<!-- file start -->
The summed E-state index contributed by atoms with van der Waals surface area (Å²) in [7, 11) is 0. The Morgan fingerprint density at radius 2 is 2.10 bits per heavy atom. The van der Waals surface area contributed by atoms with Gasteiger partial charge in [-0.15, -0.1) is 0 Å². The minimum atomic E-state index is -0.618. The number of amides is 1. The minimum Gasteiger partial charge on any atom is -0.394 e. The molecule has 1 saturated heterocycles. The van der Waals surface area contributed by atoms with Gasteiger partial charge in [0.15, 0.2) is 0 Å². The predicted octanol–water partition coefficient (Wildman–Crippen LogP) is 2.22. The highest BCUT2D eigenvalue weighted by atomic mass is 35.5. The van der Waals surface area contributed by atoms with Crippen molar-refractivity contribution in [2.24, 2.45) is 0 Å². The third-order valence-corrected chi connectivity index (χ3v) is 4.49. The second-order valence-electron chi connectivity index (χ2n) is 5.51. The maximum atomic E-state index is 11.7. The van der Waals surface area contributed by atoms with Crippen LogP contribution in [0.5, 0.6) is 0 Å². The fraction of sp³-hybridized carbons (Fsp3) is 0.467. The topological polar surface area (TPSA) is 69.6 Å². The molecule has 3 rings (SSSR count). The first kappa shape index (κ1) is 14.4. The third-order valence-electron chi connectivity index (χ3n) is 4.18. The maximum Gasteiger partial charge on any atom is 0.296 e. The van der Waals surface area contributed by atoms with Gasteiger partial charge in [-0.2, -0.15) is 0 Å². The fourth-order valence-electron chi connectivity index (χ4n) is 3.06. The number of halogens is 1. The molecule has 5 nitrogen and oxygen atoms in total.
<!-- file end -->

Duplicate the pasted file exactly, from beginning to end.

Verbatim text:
The summed E-state index contributed by atoms with van der Waals surface area (Å²) in [7, 11) is 0. The Morgan fingerprint density at radius 2 is 2.10 bits per heavy atom. The van der Waals surface area contributed by atoms with Gasteiger partial charge in [-0.15, -0.1) is 0 Å². The minimum atomic E-state index is -0.618. The number of amides is 1. The minimum Gasteiger partial charge on any atom is -0.394 e. The molecule has 1 saturated heterocycles. The van der Waals surface area contributed by atoms with Gasteiger partial charge in [0.15, 0.2) is 0 Å². The predicted octanol–water partition coefficient (Wildman–Crippen LogP) is 2.22. The highest BCUT2D eigenvalue weighted by atomic mass is 35.5. The van der Waals surface area contributed by atoms with Crippen molar-refractivity contribution in [2.24, 2.45) is 0 Å². The third-order valence-corrected chi connectivity index (χ3v) is 4.49. The second-order valence-electron chi connectivity index (χ2n) is 5.51. The maximum atomic E-state index is 11.7. The van der Waals surface area contributed by atoms with Crippen LogP contribution in [0.5, 0.6) is 0 Å². The fraction of sp³-hybridized carbons (Fsp3) is 0.467. The topological polar surface area (TPSA) is 69.6 Å². The molecule has 3 rings (SSSR count). The first kappa shape index (κ1) is 14.4. The third-order valence-electron chi connectivity index (χ3n) is 4.18. The maximum Gasteiger partial charge on any atom is 0.296 e. The van der Waals surface area contributed by atoms with Gasteiger partial charge in [-0.2, -0.15) is 0 Å². The fourth-order valence-electron chi connectivity index (χ4n) is 3.06. The number of halogens is 1. The molecule has 5 nitrogen and oxygen atoms in total.